Split an event structure that includes an array into multiple distinct events with each array element.

field[a]stringoptional[b]_events Field to split by.
stripbooleanoptional[b]false Strip the field prefix when splitting (default is false).

[a] The argument name field can be omitted.

[b] Optional parameters use their default value unless explicitly set

Omitted Argument Names

The argument name for field can be omitted; the following forms of this function are equivalent:




These examples show basic structure only; full examples are provided below.

When LogScale ingests data into arrays, each array entry is turned into separate attributes named [0], [1], ... This function takes such an event and splits it into multiple events based on the prefix of such [N] attributes, allowing for aggregate functions across array values.

When the function is called, each split event generated is given a unique index ID in the _index field. This can be used to identify the individual event.


The split() function is not very efficient, so it should only be used after some aggressive filtering.

split() Examples

In GitHub events, a PushEvent contains an array of commits, and each commit gets expanded into subattributes of payload.commit_0, payload.commit_1, .... LogScale cannot sum/count, etc. across such attributes. split() expands each PushEvent into one PushEvent for each commit so they can be counted.

| split(payload.commits)
| groupby(payload.commits.author.email)
| sort()

There might be a case where your parser is receiving JSON events in a JSON array, as in:

  {"exampleField": "value"},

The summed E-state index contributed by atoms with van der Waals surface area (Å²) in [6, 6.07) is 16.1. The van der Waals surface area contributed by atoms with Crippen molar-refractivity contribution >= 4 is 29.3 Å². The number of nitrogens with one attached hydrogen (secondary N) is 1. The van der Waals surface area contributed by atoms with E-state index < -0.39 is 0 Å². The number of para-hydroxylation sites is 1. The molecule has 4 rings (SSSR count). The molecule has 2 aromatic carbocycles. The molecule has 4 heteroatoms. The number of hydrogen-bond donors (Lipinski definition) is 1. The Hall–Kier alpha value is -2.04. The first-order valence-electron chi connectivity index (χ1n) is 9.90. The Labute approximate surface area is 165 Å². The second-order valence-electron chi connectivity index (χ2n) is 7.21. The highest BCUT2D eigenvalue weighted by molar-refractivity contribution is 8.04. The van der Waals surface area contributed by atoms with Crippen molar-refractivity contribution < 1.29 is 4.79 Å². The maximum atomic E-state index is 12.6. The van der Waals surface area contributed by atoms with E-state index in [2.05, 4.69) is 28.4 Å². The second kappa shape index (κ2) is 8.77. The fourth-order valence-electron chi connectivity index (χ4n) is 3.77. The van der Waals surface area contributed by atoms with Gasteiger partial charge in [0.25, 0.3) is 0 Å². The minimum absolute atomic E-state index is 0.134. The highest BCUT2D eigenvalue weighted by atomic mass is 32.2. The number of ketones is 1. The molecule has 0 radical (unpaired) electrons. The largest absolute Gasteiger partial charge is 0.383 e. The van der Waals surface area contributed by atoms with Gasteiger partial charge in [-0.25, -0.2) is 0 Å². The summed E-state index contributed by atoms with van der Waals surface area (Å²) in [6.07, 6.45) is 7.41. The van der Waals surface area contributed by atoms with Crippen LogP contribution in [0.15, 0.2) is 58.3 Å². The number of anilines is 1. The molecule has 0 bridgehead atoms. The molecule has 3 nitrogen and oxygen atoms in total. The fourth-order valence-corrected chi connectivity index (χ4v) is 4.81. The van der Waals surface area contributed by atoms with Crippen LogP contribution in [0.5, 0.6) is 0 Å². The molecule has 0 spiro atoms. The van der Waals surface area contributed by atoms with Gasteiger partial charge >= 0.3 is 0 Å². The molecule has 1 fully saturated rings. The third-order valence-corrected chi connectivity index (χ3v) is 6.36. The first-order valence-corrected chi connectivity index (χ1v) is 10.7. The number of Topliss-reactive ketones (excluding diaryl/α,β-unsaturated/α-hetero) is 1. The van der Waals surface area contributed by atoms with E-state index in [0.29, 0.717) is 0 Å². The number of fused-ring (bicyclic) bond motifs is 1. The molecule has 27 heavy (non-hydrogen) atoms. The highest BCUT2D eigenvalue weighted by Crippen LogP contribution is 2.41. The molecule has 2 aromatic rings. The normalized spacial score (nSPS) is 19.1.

{"exampleField": "value2"}

In this case, your @rawstring text contains this full array, but each record in the array is actually an event in itself, and you would like to split them out.

First you need to call parseJson(), but when @rawstring contains an array, the parseJson() function doesn't assign names to the fields automatically, it only assigns indexes. In other words, calling parseJson() adds fields named something like [0].exampleField, [1].exampleField, etc. to the current event.

Since split() needs a field name to operate on before it reads indexes, it seems like we can't pass it anything here. But we can tell split() to look for the empty field name by calling split(field="").

This means that parsing the above with:

| split(field="")

will produce two events, each with a field named exampleField, and with an additional field, _index containing the index (count) of the original data so that each individual split() event can be identified:

Alternatively, we can tell parseJson() to add a prefix to all the fields, which can then use as the field name to split on:

| split(field="example")

Unfortunately this adds the example prefix to all fields on the new event we've split out, so you may prefer splitting on the empty field name to avoid that.